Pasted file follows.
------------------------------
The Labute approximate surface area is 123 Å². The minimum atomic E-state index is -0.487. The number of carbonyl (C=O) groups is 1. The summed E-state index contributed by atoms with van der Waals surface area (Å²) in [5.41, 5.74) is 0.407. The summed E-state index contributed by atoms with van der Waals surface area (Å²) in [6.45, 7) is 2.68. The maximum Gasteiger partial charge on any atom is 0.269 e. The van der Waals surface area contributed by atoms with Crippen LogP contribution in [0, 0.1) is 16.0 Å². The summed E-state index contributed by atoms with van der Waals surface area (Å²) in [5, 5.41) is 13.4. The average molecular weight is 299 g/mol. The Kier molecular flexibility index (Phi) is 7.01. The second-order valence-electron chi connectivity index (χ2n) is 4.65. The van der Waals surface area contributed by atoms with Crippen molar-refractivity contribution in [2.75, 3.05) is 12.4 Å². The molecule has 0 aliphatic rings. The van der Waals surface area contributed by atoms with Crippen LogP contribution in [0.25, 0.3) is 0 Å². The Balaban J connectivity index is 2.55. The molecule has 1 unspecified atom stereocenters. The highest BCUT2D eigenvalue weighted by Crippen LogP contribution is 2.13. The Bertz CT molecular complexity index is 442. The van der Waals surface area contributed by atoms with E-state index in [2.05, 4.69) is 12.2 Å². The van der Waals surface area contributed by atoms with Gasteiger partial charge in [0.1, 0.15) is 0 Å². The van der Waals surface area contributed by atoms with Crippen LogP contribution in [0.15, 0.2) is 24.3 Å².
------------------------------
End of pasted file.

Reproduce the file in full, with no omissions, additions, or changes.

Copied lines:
The Labute approximate surface area is 123 Å². The minimum atomic E-state index is -0.487. The number of carbonyl (C=O) groups is 1. The summed E-state index contributed by atoms with van der Waals surface area (Å²) in [5.41, 5.74) is 0.407. The summed E-state index contributed by atoms with van der Waals surface area (Å²) in [6.45, 7) is 2.68. The maximum Gasteiger partial charge on any atom is 0.269 e. The van der Waals surface area contributed by atoms with Crippen LogP contribution in [0, 0.1) is 16.0 Å². The summed E-state index contributed by atoms with van der Waals surface area (Å²) in [5, 5.41) is 13.4. The average molecular weight is 299 g/mol. The Kier molecular flexibility index (Phi) is 7.01. The second-order valence-electron chi connectivity index (χ2n) is 4.65. The van der Waals surface area contributed by atoms with Crippen molar-refractivity contribution in [2.75, 3.05) is 12.4 Å². The molecule has 0 aliphatic rings. The van der Waals surface area contributed by atoms with Crippen LogP contribution in [0.25, 0.3) is 0 Å². The Balaban J connectivity index is 2.55. The molecule has 1 unspecified atom stereocenters. The highest BCUT2D eigenvalue weighted by Crippen LogP contribution is 2.13. The Bertz CT molecular complexity index is 442. The van der Waals surface area contributed by atoms with E-state index in [2.05, 4.69) is 12.2 Å². The van der Waals surface area contributed by atoms with Gasteiger partial charge in [0.1, 0.15) is 0 Å². The van der Waals surface area contributed by atoms with Crippen LogP contribution in [0.15, 0.2) is 24.3 Å².